The parents behind these accounts say they’re sharing the content to raise awareness about the realities of disability, fight social stigma and foster a community for others in their situation. But as scrutiny of influencer parents sharpens, some creators are walking back old decisions to share their kids’ faces and deleting old videos. Advocates are introducing legislation to protect influencer kids and pushing against the monetization of child-focused content. And critics say issues of child privacy, consent and autonomy are especially pronounced when publicizing medical conditions.
[…] Annalise Caron, a clinical psychologist who runs an initiative dedicated to parenting, understands the instinct parents have to seek community.
“It can be a very lonely experience to be a parent of a chronically ill child,” Caron said. “Parents find support online.”
But two questions arise, Caron said, that are worth asking before sharing photos or videos of your child. First: what is the goal in sharing this? And second: how does my child feel now and how will they feel in the future?
“We could ask someone when they’re six or eight, ‘do you mind if I talk about your personal medical information?’ They might say, sure,” Caron said. “But maybe when they’re 16 and they find out their parents have a huge following off them, they may not be as comfortable with that.” Even if sharing a child’s experience helps build community, Caron said, the child’s privacy and personal feelings should always be considered first.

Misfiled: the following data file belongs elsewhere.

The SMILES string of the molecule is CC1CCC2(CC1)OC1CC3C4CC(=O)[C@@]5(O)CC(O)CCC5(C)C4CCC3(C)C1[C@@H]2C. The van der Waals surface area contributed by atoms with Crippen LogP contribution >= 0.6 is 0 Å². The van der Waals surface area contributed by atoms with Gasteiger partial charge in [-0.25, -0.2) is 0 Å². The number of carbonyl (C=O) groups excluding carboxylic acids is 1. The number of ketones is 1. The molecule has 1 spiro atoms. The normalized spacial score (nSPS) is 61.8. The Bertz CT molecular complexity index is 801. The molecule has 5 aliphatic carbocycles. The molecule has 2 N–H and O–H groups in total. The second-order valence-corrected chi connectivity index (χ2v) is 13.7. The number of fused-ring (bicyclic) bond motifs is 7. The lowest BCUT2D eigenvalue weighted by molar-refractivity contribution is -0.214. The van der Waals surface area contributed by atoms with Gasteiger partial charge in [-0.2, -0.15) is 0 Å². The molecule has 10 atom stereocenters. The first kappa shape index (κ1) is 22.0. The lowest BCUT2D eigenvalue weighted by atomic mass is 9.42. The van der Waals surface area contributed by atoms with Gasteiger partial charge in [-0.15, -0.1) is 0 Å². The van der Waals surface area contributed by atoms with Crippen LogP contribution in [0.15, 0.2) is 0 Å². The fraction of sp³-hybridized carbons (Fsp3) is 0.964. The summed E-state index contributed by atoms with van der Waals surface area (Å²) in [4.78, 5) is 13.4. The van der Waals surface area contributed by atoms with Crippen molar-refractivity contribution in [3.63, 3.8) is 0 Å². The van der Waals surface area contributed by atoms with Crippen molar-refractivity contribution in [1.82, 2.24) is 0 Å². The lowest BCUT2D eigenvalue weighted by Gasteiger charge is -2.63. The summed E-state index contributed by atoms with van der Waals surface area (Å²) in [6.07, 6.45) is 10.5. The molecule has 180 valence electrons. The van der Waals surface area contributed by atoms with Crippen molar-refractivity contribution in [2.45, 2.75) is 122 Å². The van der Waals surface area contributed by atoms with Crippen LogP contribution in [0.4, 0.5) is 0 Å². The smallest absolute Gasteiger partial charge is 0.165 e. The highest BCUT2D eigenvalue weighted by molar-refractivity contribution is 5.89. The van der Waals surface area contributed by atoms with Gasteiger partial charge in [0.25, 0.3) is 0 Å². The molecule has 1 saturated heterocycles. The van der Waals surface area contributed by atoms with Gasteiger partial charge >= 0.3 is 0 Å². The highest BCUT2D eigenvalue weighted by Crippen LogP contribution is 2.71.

• From the Chicago Tribune (opinion): “Lauren Rivera: Are principals steering disabled children away from their schools?”
Many parents want to find schools where their children will thrive. But for parents of children with disabilities, the stakes of finding a good school cannot be higher.
Parents’ concerns range from whether a school will have the right services and supports to help their child advance academically, to whether the school can keep their child physically safe. In some cases, having that information, which is not publicly accessible and often obtained through directly contacting school officials or participating in school tours, can be lifesaving. But discrimination can prevent families from gaining such crucial knowledge.